Monday, March 16, 2015

Q: Gurudev, We know that each religion has two aspects, one aspect is the beliefs and the other is rituals. Which one is the unifying and which is the dividing factor?

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Sri Sri Ravi Shankar:
I would say religion has three aspects:
1. Values
2. Symbols and
3. Rituals and practices
The values seem to be the same amongst all religions, like brotherhood, oneness of God, love and compassion, serving the poor and needy. This is the spiritual aspect of religion.
Second, is symbol. Every religion has symbols, holy places and books. Third is rituals and practices. There can be many different rituals.
What people usually do is, they leave the values and hold on to the rituals and symbols. This is where conflict arises. That is why I say, ‘Spirituality unites people, but religions can divide people'.
If you see the major religions of the world, you will see that the Abrahamic religions come from the same source. It is like three brothers from the same family. But, there has been a lot of conflict.
Other religions like Shintoism, Taoism, Buddhism, Hinduism, Sikhism, Jainism, there has never been any conflict. The six religions of the Far East have always coexisted, and their rituals are completely different. Within Hinduism there are hundreds of sects, but there have never been any clashes. The basic rule is to respect and honor each other. It was the same with Islam. In Islam there are five different sects, or even more. There have been periods in history where they all coexisted peacefully. Even in Iraq, Shias and Sunnis coexisted.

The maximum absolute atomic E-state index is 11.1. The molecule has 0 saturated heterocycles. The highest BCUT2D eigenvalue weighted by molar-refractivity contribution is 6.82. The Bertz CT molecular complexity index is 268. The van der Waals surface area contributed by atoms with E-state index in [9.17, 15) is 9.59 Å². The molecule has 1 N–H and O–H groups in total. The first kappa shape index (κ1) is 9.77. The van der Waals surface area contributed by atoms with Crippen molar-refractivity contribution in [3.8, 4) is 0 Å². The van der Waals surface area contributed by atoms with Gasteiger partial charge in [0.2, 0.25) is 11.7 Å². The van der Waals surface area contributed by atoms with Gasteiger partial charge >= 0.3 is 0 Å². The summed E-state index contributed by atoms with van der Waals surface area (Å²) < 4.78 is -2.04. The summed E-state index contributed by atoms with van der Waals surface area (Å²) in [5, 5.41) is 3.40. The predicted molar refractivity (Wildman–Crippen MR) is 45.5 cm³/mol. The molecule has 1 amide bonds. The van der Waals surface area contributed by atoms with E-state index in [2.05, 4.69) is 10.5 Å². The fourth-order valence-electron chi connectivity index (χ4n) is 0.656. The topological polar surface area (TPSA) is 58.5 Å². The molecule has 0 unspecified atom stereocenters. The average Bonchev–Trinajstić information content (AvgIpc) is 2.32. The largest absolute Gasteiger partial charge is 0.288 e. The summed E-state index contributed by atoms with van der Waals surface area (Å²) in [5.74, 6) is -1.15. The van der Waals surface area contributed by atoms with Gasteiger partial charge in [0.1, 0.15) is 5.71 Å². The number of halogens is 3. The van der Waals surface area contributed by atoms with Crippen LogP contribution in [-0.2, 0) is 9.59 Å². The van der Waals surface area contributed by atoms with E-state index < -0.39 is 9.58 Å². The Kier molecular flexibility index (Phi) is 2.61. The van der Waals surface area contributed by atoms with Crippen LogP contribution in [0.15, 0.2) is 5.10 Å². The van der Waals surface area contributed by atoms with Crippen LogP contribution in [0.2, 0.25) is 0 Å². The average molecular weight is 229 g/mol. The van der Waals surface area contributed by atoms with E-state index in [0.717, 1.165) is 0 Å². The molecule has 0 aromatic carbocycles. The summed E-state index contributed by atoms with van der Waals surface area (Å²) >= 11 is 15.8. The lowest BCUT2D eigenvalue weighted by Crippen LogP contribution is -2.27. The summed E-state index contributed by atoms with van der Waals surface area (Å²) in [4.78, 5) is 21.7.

When conflicts arise, it latches on to religion much more than any other identity and then the whole problem starts. We should focus more on the spiritual values which can unite people of all religions.
I would like to tell you a happening in Japan. Once, President Nixon went to Japan and he wanted to meet all the religious leaders. On one side of him was seated a Buddhist monk and on the other side was a Shinto priest.
President Nixon asked the Shinto priest, ‘What is the percentage of Shinto followers in Japan?’
He said, ’80%.’
He then turned to the Buddhist monk and asked him, ‘What is the percentage of Buddhist followers in Japan?’
He said, ’80%.’
The President couldn't understand how that was possible, but it is possible.
Similarly, if you come to India, the Jain and Hindus have completely different sets of beliefs and rituals, but they live together with such harmony. Similarly, the Sikhs and the Hindus participate in each other's festivals and honor each other but never has there been any conflict. They never said, ‘Only I will go to heaven.’
This is what the Middle East can learn from the Far East. Whether they are Yazidis, Christians, Muslims, Shias or Sunnis, Ahmedia or Sufi, they can all coexist. What is important is to honor the diversity.


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